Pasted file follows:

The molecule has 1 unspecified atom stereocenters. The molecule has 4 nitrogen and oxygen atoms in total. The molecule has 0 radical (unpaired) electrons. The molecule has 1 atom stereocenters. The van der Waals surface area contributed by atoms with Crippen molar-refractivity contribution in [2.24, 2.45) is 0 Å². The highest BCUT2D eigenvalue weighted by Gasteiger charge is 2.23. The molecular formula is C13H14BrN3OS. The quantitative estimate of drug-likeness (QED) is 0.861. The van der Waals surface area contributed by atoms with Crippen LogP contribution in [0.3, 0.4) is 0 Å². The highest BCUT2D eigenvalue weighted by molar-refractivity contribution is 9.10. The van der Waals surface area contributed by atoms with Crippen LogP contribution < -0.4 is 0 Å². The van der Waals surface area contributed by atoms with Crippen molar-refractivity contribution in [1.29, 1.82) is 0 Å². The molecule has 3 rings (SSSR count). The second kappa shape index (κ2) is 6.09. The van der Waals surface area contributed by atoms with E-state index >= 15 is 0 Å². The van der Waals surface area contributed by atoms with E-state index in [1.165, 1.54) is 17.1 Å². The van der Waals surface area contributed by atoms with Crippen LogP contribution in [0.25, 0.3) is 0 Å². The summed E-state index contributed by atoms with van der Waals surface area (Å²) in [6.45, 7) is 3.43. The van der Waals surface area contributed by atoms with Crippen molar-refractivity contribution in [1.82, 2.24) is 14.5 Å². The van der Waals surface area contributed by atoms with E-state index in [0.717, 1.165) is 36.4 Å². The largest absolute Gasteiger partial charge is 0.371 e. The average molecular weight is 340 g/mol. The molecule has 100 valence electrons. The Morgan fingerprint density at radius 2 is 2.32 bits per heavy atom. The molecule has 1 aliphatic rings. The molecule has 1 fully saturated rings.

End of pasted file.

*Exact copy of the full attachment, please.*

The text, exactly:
The molecule has 1 unspecified atom stereocenters. The molecule has 4 nitrogen and oxygen atoms in total. The molecule has 0 radical (unpaired) electrons. The molecule has 1 atom stereocenters. The van der Waals surface area contributed by atoms with Crippen molar-refractivity contribution in [2.24, 2.45) is 0 Å². The highest BCUT2D eigenvalue weighted by Gasteiger charge is 2.23. The molecular formula is C13H14BrN3OS. The quantitative estimate of drug-likeness (QED) is 0.861. The van der Waals surface area contributed by atoms with Crippen LogP contribution in [0.3, 0.4) is 0 Å². The highest BCUT2D eigenvalue weighted by molar-refractivity contribution is 9.10. The van der Waals surface area contributed by atoms with Crippen LogP contribution < -0.4 is 0 Å². The van der Waals surface area contributed by atoms with Crippen molar-refractivity contribution in [1.29, 1.82) is 0 Å². The molecule has 3 rings (SSSR count). The second kappa shape index (κ2) is 6.09. The van der Waals surface area contributed by atoms with E-state index >= 15 is 0 Å². The van der Waals surface area contributed by atoms with E-state index in [1.165, 1.54) is 17.1 Å². The van der Waals surface area contributed by atoms with Crippen LogP contribution in [0.25, 0.3) is 0 Å². The summed E-state index contributed by atoms with van der Waals surface area (Å²) in [6.45, 7) is 3.43. The van der Waals surface area contributed by atoms with Crippen molar-refractivity contribution in [1.82, 2.24) is 14.5 Å². The van der Waals surface area contributed by atoms with E-state index in [0.717, 1.165) is 36.4 Å². The largest absolute Gasteiger partial charge is 0.371 e. The average molecular weight is 340 g/mol. The molecule has 100 valence electrons. The Morgan fingerprint density at radius 2 is 2.32 bits per heavy atom. The molecule has 1 aliphatic rings. The molecule has 1 fully saturated rings.